Harbaugh's Flaw

Harbaugh at Stanford

Jim Harbaugh's overall body of work at Stanford and in San Francisco has been spectacular, but an identical gaffe has now cost his teams massive games at both stops. Harbaugh must correct this mistake to take the next step as a great head coach.

Toby Gerhart's final touch in 2009's Big Game resembled a bowling ball obliterating teetering pins, a 29-yard haul that put Stanford on the verge of stealing a massive contest late.

Frank Gore's last carry in Sunday's Super Bowl XLVII turned into a rumbling 33-yard dash that put his San Francisco 49ers team on the brink of the title-winning touchdown.

The parallels are uncanny. In both situations, head coach Jim Harbaugh never turned to his stud running back thereafter, suddenly shunning his team's massive physical advantage and relying instead on a first-year starting quarterback to daintily finish the job. In 2009, it was clear that California would not have stopped Gerhart, but redshirt freshman Andrew Luck threw two horribly designed passes instead, the last of of which was intercepted to seal the game. Golden Bears 34, Cardinal 28.

History repeated itself in 2013 on a bigger stage. After a slow start, the 49ers were gashing the Ravens to the tune of eight yards per carry in the second half. Defensive bedrock Haloti Ngata, Baltimore's primary run stopper, was out with injury. Yet, after Gore's dominant run had fully exposed the Ravens' defense, Harbaugh never gave No. 21 the ball again. Instead, he took Colin Kaepernick -- making only his tenth career start -- out of his element, dialing up three consecutive low-percentage passing plays that removed San Francisco's biggest strengths from the equation. Ravens 34, 49ers 29: another otherwise spectacular drive left incomplete.

Jim Harbaugh has resurrected Stanford and San Francisco in remarkable fashion. His entire body of work at both Bay Area sites has been spectacular, but an identical flaw has now reared its ugly head at both stops. In the biggest situations, with rivalry games and world championships on the line, Harbaugh's teams have abandoned the ingenuously creative power run at its highest point of success and replaced it with a fearful, sputtering passing plan. Perhaps Harbaugh, a former NFL passer, experienced urges to live vicariously through his quarterbacks in both spots. Or perhaps offensive coordinator Greg Roman, at the helm of both the 2009 and 2013 meltdowns, saw his playcalling suggestions tighten up in both nerve-wracking situations.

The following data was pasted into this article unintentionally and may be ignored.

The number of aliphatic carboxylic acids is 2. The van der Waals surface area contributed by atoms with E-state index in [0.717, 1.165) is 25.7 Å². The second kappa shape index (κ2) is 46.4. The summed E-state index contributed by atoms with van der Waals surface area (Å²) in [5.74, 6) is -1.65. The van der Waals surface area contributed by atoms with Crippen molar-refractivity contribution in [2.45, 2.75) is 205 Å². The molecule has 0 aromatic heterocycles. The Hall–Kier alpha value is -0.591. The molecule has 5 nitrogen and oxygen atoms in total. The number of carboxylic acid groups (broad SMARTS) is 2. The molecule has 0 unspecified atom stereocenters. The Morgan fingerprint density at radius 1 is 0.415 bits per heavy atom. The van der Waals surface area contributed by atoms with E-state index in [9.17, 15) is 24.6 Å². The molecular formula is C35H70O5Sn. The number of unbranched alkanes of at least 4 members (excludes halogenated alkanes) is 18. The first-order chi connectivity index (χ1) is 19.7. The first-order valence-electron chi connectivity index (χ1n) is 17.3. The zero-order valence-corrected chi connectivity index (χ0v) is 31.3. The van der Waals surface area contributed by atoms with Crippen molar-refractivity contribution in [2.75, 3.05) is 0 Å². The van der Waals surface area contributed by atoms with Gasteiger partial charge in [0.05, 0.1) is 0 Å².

Whatever the reason, Harbaugh is the man with the final call as head coach, and he must learn an important adage moving forward to take the next step as a great coach: If it ain't broke, don't fix it. Sunday's final sequence demanded continued creativity, an intelligent mix of run and pass (or the magic option) that capitalized on San Francisco's staggering number of strengths, and not on a suddenly stale passing plan that summoned the team's one weakness. This much is certain: Gore's last touch shouldn't have been his 33-yard carry.

The silver lining: the year after the 2009 Cal debacle, Harbaugh's 2010 Stanford squad was the greatest in school history, going on a 12-1 tear capped by a 40-12 Orange Bowl triumph. A similar 2013 49ers response would put San Francisco in excellent position to return to the Super Bowl.



David Lombardi is the Stanford Football Insider for The Bootleg and FOX Sports Next. He carefully tracks the Stanford - San Francisco 49ers connection. Check him out at www.davidlombardisports.com.


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